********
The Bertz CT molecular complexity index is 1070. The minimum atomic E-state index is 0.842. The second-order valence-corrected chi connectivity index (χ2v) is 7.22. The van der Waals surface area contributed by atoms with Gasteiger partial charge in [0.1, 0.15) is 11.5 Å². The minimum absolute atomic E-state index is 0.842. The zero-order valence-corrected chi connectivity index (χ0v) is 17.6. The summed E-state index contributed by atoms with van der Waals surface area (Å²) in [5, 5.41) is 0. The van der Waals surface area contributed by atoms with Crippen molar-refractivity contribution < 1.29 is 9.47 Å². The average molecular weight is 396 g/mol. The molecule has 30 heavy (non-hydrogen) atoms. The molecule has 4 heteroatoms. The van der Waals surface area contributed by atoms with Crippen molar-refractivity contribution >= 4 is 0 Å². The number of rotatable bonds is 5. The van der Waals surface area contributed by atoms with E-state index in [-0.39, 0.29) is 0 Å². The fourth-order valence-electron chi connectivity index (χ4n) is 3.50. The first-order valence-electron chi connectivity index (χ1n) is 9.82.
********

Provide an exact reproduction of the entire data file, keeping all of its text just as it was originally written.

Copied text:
The Bertz CT molecular complexity index is 1070. The minimum atomic E-state index is 0.842. The second-order valence-corrected chi connectivity index (χ2v) is 7.22. The van der Waals surface area contributed by atoms with Gasteiger partial charge in [0.1, 0.15) is 11.5 Å². The minimum absolute atomic E-state index is 0.842. The zero-order valence-corrected chi connectivity index (χ0v) is 17.6. The summed E-state index contributed by atoms with van der Waals surface area (Å²) in [5, 5.41) is 0. The van der Waals surface area contributed by atoms with Crippen molar-refractivity contribution < 1.29 is 9.47 Å². The average molecular weight is 396 g/mol. The molecule has 30 heavy (non-hydrogen) atoms. The molecule has 4 heteroatoms. The van der Waals surface area contributed by atoms with Crippen molar-refractivity contribution >= 4 is 0 Å². The number of rotatable bonds is 5. The van der Waals surface area contributed by atoms with E-state index in [-0.39, 0.29) is 0 Å². The fourth-order valence-electron chi connectivity index (χ4n) is 3.50. The first-order valence-electron chi connectivity index (χ1n) is 9.82.